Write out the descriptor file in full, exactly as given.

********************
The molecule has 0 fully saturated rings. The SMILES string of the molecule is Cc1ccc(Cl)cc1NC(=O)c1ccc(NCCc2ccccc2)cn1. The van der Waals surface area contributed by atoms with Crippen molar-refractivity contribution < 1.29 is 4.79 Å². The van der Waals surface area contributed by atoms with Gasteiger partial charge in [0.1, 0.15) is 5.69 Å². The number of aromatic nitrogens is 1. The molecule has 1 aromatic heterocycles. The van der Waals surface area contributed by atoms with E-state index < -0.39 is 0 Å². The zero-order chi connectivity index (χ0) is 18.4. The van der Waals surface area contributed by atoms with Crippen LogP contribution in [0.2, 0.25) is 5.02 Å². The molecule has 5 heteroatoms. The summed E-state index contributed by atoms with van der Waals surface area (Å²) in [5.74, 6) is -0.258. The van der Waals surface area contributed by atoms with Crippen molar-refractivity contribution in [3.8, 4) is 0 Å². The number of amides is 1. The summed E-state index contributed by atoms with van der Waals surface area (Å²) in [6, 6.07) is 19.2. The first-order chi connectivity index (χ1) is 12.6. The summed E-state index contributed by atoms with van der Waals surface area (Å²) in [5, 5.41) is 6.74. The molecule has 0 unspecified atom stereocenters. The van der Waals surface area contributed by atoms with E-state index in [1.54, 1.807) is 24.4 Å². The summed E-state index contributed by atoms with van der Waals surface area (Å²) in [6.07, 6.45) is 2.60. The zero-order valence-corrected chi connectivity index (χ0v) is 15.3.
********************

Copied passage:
The molecule has 0 fully saturated rings. The SMILES string of the molecule is Cc1ccc(Cl)cc1NC(=O)c1ccc(NCCc2ccccc2)cn1. The van der Waals surface area contributed by atoms with Crippen molar-refractivity contribution < 1.29 is 4.79 Å². The van der Waals surface area contributed by atoms with Gasteiger partial charge in [0.1, 0.15) is 5.69 Å². The number of aromatic nitrogens is 1. The molecule has 1 aromatic heterocycles. The van der Waals surface area contributed by atoms with E-state index < -0.39 is 0 Å². The zero-order chi connectivity index (χ0) is 18.4. The van der Waals surface area contributed by atoms with Crippen LogP contribution in [0.2, 0.25) is 5.02 Å². The molecule has 5 heteroatoms. The summed E-state index contributed by atoms with van der Waals surface area (Å²) in [5.74, 6) is -0.258. The van der Waals surface area contributed by atoms with Crippen molar-refractivity contribution in [3.8, 4) is 0 Å². The number of amides is 1. The summed E-state index contributed by atoms with van der Waals surface area (Å²) in [6, 6.07) is 19.2. The first-order chi connectivity index (χ1) is 12.6. The summed E-state index contributed by atoms with van der Waals surface area (Å²) in [5, 5.41) is 6.74. The molecule has 0 unspecified atom stereocenters. The van der Waals surface area contributed by atoms with E-state index in [1.54, 1.807) is 24.4 Å². The summed E-state index contributed by atoms with van der Waals surface area (Å²) in [6.07, 6.45) is 2.60. The zero-order valence-corrected chi connectivity index (χ0v) is 15.3.